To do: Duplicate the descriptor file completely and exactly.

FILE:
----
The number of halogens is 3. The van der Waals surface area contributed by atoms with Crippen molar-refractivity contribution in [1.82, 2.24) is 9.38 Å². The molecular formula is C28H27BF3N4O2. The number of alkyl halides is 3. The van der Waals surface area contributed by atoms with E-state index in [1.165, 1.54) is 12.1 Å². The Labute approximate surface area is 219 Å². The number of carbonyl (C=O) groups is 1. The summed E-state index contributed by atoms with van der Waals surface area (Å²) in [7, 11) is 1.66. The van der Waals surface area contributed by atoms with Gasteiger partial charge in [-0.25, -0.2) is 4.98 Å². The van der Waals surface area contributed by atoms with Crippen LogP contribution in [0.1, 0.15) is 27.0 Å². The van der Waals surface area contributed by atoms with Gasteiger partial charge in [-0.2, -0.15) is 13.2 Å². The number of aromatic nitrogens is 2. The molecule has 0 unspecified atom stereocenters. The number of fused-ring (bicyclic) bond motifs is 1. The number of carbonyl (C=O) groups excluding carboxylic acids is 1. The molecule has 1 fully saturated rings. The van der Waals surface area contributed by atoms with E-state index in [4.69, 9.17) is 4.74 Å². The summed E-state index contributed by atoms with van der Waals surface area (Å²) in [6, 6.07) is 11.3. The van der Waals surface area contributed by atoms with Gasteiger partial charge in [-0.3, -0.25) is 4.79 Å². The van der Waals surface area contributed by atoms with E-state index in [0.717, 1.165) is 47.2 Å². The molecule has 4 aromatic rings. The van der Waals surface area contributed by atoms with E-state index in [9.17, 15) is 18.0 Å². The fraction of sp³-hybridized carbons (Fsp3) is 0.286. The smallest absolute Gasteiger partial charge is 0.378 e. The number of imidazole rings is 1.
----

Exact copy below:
The number of halogens is 3. The van der Waals surface area contributed by atoms with Crippen molar-refractivity contribution in [1.82, 2.24) is 9.38 Å². The molecular formula is C28H27BF3N4O2. The number of alkyl halides is 3. The van der Waals surface area contributed by atoms with E-state index in [1.165, 1.54) is 12.1 Å². The Labute approximate surface area is 219 Å². The number of carbonyl (C=O) groups is 1. The summed E-state index contributed by atoms with van der Waals surface area (Å²) in [7, 11) is 1.66. The van der Waals surface area contributed by atoms with Gasteiger partial charge in [-0.25, -0.2) is 4.98 Å². The van der Waals surface area contributed by atoms with Crippen LogP contribution in [0.1, 0.15) is 27.0 Å². The van der Waals surface area contributed by atoms with Gasteiger partial charge in [-0.2, -0.15) is 13.2 Å². The number of aromatic nitrogens is 2. The molecule has 0 unspecified atom stereocenters. The number of fused-ring (bicyclic) bond motifs is 1. The number of carbonyl (C=O) groups excluding carboxylic acids is 1. The molecule has 1 fully saturated rings. The van der Waals surface area contributed by atoms with E-state index in [4.69, 9.17) is 4.74 Å². The summed E-state index contributed by atoms with van der Waals surface area (Å²) in [6, 6.07) is 11.3. The van der Waals surface area contributed by atoms with Gasteiger partial charge in [-0.3, -0.25) is 4.79 Å². The van der Waals surface area contributed by atoms with E-state index in [0.717, 1.165) is 47.2 Å². The molecule has 4 aromatic rings. The van der Waals surface area contributed by atoms with E-state index in [9.17, 15) is 18.0 Å². The fraction of sp³-hybridized carbons (Fsp3) is 0.286. The smallest absolute Gasteiger partial charge is 0.378 e. The number of imidazole rings is 1.